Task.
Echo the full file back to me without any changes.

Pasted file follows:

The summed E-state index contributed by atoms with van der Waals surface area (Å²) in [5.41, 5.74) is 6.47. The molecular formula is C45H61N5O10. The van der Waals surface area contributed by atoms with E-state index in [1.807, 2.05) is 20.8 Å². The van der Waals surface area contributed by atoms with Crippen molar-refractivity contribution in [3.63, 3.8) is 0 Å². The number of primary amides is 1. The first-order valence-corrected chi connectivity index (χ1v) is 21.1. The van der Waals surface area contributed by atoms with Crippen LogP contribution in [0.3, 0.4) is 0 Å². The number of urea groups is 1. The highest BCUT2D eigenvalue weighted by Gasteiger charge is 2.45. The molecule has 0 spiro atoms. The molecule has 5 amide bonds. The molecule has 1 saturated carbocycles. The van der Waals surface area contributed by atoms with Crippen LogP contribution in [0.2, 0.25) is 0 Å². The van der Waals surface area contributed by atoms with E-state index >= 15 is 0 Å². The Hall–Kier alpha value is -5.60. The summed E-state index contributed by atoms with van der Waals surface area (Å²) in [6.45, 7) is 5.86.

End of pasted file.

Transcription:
The summed E-state index contributed by atoms with van der Waals surface area (Å²) in [5.41, 5.74) is 6.47. The molecular formula is C45H61N5O10. The van der Waals surface area contributed by atoms with E-state index in [1.807, 2.05) is 20.8 Å². The van der Waals surface area contributed by atoms with Crippen molar-refractivity contribution in [3.63, 3.8) is 0 Å². The number of primary amides is 1. The first-order valence-corrected chi connectivity index (χ1v) is 21.1. The van der Waals surface area contributed by atoms with Crippen LogP contribution in [0.3, 0.4) is 0 Å². The number of urea groups is 1. The highest BCUT2D eigenvalue weighted by Gasteiger charge is 2.45. The molecule has 0 spiro atoms. The molecule has 5 amide bonds. The molecule has 1 saturated carbocycles. The van der Waals surface area contributed by atoms with Crippen LogP contribution in [0.2, 0.25) is 0 Å². The van der Waals surface area contributed by atoms with E-state index >= 15 is 0 Å². The Hall–Kier alpha value is -5.60. The summed E-state index contributed by atoms with van der Waals surface area (Å²) in [6.45, 7) is 5.86.